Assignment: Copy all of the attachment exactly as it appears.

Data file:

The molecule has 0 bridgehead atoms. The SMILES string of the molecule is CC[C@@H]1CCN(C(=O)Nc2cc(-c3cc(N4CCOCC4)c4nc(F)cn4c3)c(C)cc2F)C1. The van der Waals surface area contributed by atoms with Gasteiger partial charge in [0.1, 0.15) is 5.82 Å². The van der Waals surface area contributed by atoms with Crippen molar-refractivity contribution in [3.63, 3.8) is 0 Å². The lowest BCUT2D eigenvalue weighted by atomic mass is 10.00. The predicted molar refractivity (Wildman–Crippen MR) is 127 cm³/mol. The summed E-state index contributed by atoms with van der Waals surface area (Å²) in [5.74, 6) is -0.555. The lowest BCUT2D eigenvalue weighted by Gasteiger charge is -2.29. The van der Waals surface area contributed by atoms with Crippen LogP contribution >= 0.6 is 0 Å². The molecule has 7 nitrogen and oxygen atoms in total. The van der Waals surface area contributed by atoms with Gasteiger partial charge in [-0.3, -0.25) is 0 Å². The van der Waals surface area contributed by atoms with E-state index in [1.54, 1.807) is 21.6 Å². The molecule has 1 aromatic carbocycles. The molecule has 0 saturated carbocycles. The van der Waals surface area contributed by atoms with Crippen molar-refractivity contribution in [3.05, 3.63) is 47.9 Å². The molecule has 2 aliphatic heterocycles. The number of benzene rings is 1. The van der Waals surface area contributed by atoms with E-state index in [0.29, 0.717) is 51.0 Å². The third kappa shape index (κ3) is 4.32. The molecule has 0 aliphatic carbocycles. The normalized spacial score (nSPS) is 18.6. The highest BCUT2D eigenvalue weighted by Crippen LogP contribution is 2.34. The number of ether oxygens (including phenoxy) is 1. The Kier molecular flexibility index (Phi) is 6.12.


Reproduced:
The molecule has 0 bridgehead atoms. The SMILES string of the molecule is CC[C@@H]1CCN(C(=O)Nc2cc(-c3cc(N4CCOCC4)c4nc(F)cn4c3)c(C)cc2F)C1. The van der Waals surface area contributed by atoms with Gasteiger partial charge in [0.1, 0.15) is 5.82 Å². The van der Waals surface area contributed by atoms with Crippen molar-refractivity contribution in [3.63, 3.8) is 0 Å². The lowest BCUT2D eigenvalue weighted by atomic mass is 10.00. The predicted molar refractivity (Wildman–Crippen MR) is 127 cm³/mol. The summed E-state index contributed by atoms with van der Waals surface area (Å²) in [5.74, 6) is -0.555. The lowest BCUT2D eigenvalue weighted by Gasteiger charge is -2.29. The van der Waals surface area contributed by atoms with Crippen LogP contribution >= 0.6 is 0 Å². The molecule has 7 nitrogen and oxygen atoms in total. The van der Waals surface area contributed by atoms with Gasteiger partial charge in [-0.3, -0.25) is 0 Å². The van der Waals surface area contributed by atoms with E-state index in [1.54, 1.807) is 21.6 Å². The molecule has 1 aromatic carbocycles. The molecule has 0 saturated carbocycles. The van der Waals surface area contributed by atoms with Crippen molar-refractivity contribution in [3.05, 3.63) is 47.9 Å². The molecule has 2 aliphatic heterocycles. The number of benzene rings is 1. The van der Waals surface area contributed by atoms with E-state index in [0.29, 0.717) is 51.0 Å². The third kappa shape index (κ3) is 4.32. The molecule has 0 aliphatic carbocycles. The normalized spacial score (nSPS) is 18.6. The highest BCUT2D eigenvalue weighted by Crippen LogP contribution is 2.34. The number of ether oxygens (including phenoxy) is 1. The Kier molecular flexibility index (Phi) is 6.12.